Frost Project

Overview and Location

On November 14, 2018, Paramount entered into an agreement with a wholly owned subsidiary of Ely Gold Royalties (TSX-v: ELY) to purchase a 100% interest in 896 acres known as the Frost Project (“Frost”). Frost, located in the Owyhee uplands of southeastern Oregon is approximately 70 miles west of Boise, Idaho and 12 miles west of Paramount’s flagship Grassy Mountain Gold project (“Grassy”).

Since the acquisition of Grassy in 2016, Paramount has systematically advanced Grassy through the completion of an economically robust Pre-Feasibility Study while achieving significant permitting milestones as it progresses towards its goal of submitting the Consolidated Permit Application with the Oregon Department of Geology and Mineral Industries (“DOGAMI”) in mid-2019. Throughout this progression Paramount has gained significant knowledge of the state permitting process and has created a first mover advantage in the State.

This expertise and confidence led them to the acquisition of Frost, their second asset in eastern Oregon, and subsequently to the increase of its land position at Frost in January 2019 whereby the Company staked an additional 40 claims (810 acres) increasing the project size to ~1,730 acres.

Current Programs

In October of 2018, as part of its due diligence process, Paramount extended its Grassy helicopter magnetic and radiometric surveys over the entire Frost project. The Frost project has similar rock formations and geologic signatures to those seen at Grassy. At Grassy, these sinter formations and mag-low areas, seem to be representative of gold formations.

AirMag geophysics carried out by Paramount in 2018 revealed significant magnetic lows that directly correlate with the known vein zone. These results were another key element to staking the additional 40 claims surrounding Frost in January 2019.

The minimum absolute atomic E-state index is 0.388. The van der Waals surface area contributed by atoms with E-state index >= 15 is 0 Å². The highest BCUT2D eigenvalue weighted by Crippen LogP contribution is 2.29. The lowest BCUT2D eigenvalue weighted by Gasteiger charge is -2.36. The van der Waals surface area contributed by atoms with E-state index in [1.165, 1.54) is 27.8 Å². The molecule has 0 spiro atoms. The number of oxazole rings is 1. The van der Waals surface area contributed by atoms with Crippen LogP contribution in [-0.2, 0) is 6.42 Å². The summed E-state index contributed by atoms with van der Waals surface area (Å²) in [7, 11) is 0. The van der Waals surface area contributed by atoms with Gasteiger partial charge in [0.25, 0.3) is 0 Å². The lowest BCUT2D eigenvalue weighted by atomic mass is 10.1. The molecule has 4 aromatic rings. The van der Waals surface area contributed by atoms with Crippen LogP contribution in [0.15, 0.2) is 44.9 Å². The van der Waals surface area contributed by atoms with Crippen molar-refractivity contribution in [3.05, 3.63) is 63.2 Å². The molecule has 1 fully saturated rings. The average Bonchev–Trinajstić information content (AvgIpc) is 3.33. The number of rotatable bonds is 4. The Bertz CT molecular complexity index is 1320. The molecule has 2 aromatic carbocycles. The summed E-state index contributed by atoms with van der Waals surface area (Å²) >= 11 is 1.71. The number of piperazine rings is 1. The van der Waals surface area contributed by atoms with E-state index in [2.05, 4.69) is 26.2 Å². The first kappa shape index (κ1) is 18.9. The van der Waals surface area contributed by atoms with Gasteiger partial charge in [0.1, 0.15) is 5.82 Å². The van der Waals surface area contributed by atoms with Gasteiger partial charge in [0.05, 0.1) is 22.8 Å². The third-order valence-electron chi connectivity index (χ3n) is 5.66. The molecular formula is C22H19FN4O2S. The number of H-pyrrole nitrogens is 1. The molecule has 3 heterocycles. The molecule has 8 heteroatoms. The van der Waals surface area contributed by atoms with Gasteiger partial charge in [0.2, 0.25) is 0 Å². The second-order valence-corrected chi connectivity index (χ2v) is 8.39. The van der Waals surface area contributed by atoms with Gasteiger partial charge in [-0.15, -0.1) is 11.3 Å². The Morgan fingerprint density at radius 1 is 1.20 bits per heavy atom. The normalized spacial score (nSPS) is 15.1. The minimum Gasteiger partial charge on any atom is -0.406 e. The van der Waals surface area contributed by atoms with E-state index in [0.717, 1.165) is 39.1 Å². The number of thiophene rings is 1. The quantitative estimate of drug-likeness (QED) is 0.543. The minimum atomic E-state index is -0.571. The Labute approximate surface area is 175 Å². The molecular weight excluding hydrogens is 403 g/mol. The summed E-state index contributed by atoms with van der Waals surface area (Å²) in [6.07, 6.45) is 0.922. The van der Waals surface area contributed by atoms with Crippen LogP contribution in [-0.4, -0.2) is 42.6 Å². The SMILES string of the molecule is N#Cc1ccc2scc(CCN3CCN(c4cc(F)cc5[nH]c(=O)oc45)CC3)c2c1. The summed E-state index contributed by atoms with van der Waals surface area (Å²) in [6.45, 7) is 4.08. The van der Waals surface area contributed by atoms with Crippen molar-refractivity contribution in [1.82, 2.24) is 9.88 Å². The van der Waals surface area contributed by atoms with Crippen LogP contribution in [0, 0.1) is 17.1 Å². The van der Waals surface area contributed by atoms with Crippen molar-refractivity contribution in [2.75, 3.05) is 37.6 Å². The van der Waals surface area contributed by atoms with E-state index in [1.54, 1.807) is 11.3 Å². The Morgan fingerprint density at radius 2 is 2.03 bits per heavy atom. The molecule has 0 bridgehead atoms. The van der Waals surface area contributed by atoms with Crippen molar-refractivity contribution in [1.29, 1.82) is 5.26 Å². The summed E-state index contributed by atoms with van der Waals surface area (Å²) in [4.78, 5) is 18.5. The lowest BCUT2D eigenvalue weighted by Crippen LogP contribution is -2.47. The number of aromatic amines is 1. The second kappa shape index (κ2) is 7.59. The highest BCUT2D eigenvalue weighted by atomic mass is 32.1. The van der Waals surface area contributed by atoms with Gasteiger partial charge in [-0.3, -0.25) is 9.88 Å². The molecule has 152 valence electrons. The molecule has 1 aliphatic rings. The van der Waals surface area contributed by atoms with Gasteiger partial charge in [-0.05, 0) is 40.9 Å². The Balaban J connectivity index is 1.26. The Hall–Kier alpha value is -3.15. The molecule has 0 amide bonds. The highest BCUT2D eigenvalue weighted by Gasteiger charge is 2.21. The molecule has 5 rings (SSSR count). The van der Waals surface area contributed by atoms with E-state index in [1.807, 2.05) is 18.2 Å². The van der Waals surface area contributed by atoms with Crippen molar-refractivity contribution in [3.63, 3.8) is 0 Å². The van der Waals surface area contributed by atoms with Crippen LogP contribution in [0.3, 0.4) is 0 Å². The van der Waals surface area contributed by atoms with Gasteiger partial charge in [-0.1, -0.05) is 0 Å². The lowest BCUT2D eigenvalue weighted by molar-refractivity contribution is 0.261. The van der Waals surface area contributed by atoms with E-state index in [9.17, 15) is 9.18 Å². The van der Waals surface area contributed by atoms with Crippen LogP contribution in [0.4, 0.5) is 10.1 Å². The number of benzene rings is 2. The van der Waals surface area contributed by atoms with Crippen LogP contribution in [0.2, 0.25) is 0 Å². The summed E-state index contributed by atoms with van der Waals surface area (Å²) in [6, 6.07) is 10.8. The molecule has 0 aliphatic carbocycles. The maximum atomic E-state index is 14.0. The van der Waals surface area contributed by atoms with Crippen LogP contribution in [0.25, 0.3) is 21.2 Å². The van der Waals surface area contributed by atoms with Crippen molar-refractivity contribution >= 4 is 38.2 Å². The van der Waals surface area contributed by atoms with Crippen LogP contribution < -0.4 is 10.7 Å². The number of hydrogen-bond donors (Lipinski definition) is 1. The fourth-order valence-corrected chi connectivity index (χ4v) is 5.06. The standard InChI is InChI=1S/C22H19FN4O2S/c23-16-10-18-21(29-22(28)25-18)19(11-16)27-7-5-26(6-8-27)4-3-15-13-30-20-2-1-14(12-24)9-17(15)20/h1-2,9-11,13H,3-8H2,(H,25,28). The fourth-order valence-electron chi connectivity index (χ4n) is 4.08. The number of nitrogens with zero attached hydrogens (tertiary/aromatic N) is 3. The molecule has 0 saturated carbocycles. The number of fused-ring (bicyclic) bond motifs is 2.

The positive results of the survey coupled with promising gold intercepts seen in historical drilling are the focus of Paramount’s geological team putting together its 2019 exploration program. The company is planning additional geophysical work in the form of a CSAMT study to confirm the teams interpretations as they review and compile targets which will be incorporated into a follow up reverse circulation drill program.


The Frost Project is in the semi-arid high desert plateau region of eastern Oregon approximately 12 miles southwest of Grassy Mountain. The terrain is gentle to moderate, with elevations ranging from approximately 4,400 to 5,000 feet above mean sea level.

The area is underlain by Mesozoic volcanic, volcaniclastic and minor interbedded sedimentary rocks, with Quaternary alluvial deposits filling the valleys. The observed volcanic stratigraphy records a complex history of middle Miocene to early Pliocene bimodal eruption and concurrent faulting. The Frost stratigraphy lacks significant sequences of intermixed fluvial and lacustrine sedimentation. This could indicate that the north-trending rift basins of the Lake Owyhee Volcanic Field did not form in the immediate vicinity and as a result, the Frost Project area and nearby Freezeout Mountain were most likely topographic highlands and did not receive the sedimentation that can be found nearby to both the east and west of the project.

Banded to vuggy chalcedony-quartz-adularia vein material along with smectite, hematite and native gold, fills a steeply dipping, northwest trending fracture zone developed within Middle to Late Miocene age rhyolites and basalts. The vein zone penetrates previously silicified and hydrothermally brecciated rock containing low level sub-ore grade gold values. Geologic mapping reveals the presence of a fossil hot spring system, similar to Grassy Mountain that underwent multiple episodes of rupturing and sealing.

The structural setting at Frost includes fault orientations grouped into two major sets:

  • North-South to N10°W with varying dips.
  • N45°W striking faults with varying dips.

The known mineralized vein occurs in association with a N45°W trending fault. These structures appear to be the main controlling fractures for fluids that produced hydrothermal alteration and mineralization.

Exploration history

Work completed by Western Mining Corp in the early 90’s discovered the presence of a gold mineralized epithermal vein at the Frost project. The vein is a concealed host that does not outcrop at the surface. Drill testing identified a portion of the vein containing gold grades of 8 to 25 g/T. Potential strike and dip extensions have not been adequately drill tested.